Bridging Identities: Developing Faculty for Understanding

The tension and relationship between empirical knowledge and practice experience have long been discussed. Klein and Bloom (1995) describe a lens to evaluate and translate value-driven practice experience and the translation of scientific findings into practice principles are interconnected via the bridge of practice wisdom and feedback loops. The idea of practice wisdom serves the practitioner to translate previous practice experience, empirical knowledge, and theoretical knowledge into particular interventions and activities. This idea of practice wisdom is how we develop the ability to see a phenomenon and know how to best respond based on all of this accumulated knowledge.

Having the capacity to be able to reflect subtleties based on a particular situation can be a challenge to create. It takes sometimes being able to see a type of truth about a particular situation and what is going on in a given situation. Anzaldúa (2012) describes a concept that she describes as la facultad (faculty) which she describes as “capacity to see in surface phenomena the meaning of deeper realities. It is an instant ‘sensing,’ a quick perception arrived at without conscious reasoning” (p. 60).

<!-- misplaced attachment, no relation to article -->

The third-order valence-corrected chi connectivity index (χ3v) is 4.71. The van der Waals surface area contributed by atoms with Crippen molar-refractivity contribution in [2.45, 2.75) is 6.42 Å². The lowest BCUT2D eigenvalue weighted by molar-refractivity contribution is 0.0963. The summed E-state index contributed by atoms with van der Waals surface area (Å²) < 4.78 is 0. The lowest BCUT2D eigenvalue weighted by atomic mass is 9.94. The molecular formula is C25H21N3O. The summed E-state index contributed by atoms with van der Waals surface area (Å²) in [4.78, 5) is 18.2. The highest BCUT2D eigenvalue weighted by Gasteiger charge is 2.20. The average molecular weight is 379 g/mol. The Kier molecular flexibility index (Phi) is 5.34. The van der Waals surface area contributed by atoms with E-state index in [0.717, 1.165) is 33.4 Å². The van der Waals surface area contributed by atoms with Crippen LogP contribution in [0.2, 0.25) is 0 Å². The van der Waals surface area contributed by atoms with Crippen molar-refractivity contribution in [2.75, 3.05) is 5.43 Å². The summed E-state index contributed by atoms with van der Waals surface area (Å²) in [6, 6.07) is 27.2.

The concept of practice wisdom is mostly related to empirically collected data, theoretical frameworks, and some based on our experience. Anzaldúa (2012) describes the experience of la facultad as coming from adversity. That things that “thrust us into a less literal and more psych sense of reality increases awareness and la facultad” (p. 61). It would seem that both of these are true and could potentially be seen as similar facets of the same system.

As a social worker, I routinely have to manage encounters with extremely negative events happening in people’s lives and very difficult experiences people are going through. It can sometimes feel almost as though I am in a trauma ward, doing triage. In school and ongoing professional development, the idea of developing a professional detachment and having systems of self-care integrated into our lives is frequently cited. For me, it was not more real until I had a long-term client I was working with getting murdered. When I heard the news about the event, I was struck with so many thoughts and was unable to focus. I ended up having to ask my supervisor for permission to leave early and process the event canceling the rest of the appointments I had for the day. It was through this difficult experience and the feelings I had, that I also had to confront how to process and keep my home-life and work-life balance. Without both theories and understanding of self-care and being able to process the experience, I would have been lost, but as well the event also made for a clear example in my life because of the turmoil.